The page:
Before long, their hypothesis was confirmed. "We could see that when we reduced the expression of OGT, we blocked the growth of glioblastoma," Reginato says. "We could confirm that OGT was regulating the metabolism, both glucose and lipids, in the brain." And, according to Katsetos, "a similar trend, leading to abrogation of glioblastoma growth, was observed, both in vitro and in vivo, after suppressing the expression of spastin."
The CURE support has underwritten the initial proof-of-concept work, but the team is now looking for more funding from outside sources to take the research to its next stage. "Having been able to show that suppressing the expression of OGT and spastin had remarkable inhibitory effects on tumor growth, we feel we have some very exciting and promising preliminary data with potential therapeutic implications," Katsetos says. "Our research approach is somewhat unique in that we are investigating both basic cellular mechanisms and translational aspects together, but it has served us well."
Along with additional collaborators, they have already developed a drug for OGT, which is currently being tested in animal models. "We know there's no single drug that can kill cancer, but we would like to see this drug used as a first line of treatment to sensitize tumors to radiation therapy," Reginato says. "The best case scenario, of course, would be to move this into clinical trials."
Katsetos believes that with the use of computer modeling and translational bioinformatics, a spastin-selective drug may well be on the immediate horizon. "Certainly, it's a matter of years rather than months, but the initial effects are forthcoming, and our data lend credence to our conceptual approach and overall hypotheses."
Reginato credits their momentum to the help of graduate students Christina Ferrer (now a postdoctoral fellow at Harvard Medical School) and Zachary Bacigalupa. In fact, Reginato says that it was the high quality of graduate students that drew him to Drexel in the first place. "The truth is, professors and medical doctors can come up with great ideas, but you need people to help you actually carry them out in the laboratory," he says. "Drexel's top-notch graduate students have been crucial to the success of this research."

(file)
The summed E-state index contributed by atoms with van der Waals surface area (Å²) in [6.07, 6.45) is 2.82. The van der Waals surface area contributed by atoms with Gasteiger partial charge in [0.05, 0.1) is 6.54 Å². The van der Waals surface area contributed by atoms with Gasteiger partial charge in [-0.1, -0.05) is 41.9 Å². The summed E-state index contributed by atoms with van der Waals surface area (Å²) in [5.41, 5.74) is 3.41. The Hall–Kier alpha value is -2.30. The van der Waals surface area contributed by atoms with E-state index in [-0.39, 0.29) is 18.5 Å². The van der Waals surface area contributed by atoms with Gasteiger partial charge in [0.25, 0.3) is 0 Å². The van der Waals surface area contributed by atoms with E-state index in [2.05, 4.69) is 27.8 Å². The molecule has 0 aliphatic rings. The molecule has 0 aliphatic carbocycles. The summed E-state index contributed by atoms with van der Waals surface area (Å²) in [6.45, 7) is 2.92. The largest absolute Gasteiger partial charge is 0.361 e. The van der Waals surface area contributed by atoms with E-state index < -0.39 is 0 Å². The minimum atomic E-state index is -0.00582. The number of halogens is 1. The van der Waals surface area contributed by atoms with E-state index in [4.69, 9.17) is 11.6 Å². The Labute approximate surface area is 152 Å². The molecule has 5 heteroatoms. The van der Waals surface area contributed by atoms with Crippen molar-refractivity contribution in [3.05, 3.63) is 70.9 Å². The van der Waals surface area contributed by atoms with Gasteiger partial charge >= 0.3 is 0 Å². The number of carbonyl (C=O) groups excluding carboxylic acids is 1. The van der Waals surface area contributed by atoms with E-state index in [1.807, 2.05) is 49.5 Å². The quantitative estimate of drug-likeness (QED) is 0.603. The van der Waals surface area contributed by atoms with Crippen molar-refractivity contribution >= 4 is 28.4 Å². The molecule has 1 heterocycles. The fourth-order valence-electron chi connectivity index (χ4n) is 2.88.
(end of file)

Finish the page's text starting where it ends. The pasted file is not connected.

The collaboration across research disciplines has also been uniquely rewarding, Reginato says. "With Christos' help, we were able to look at a tissue microarray and compare normal brain cells to those of a glioblastoma patient. When we saw that the OGT was highly elevated in brain cancers, that gave us the rationale to then try to target it in the glioblastoma cells. In our collaboration, we can confirm things we typically only see in tissue cultures in real patients."
The excitement around the project comes not just from achieving great initial results but also from the satisfaction of auspicious teamwork. "We know that collaborations within institutions tend to be the most effective, and to the institution's credit, Drexel has given well-rounded basic scientists like Mauricio and physician-scientists like myself the opportunity to take on formidable problems intramurally," Katsetos says. "No doubt we are stronger working together."
*"Emerging Microtubule Targets in Glioma Therapy," an article in Seminars in Pediatric Neurology, April 2015. Additional authors included Agustin Legido, MD, PhD, professor of pediatrics and neurology at Drexel and chief of the Section of Pediatric Neurology at St. Christopher's Hospital for Children.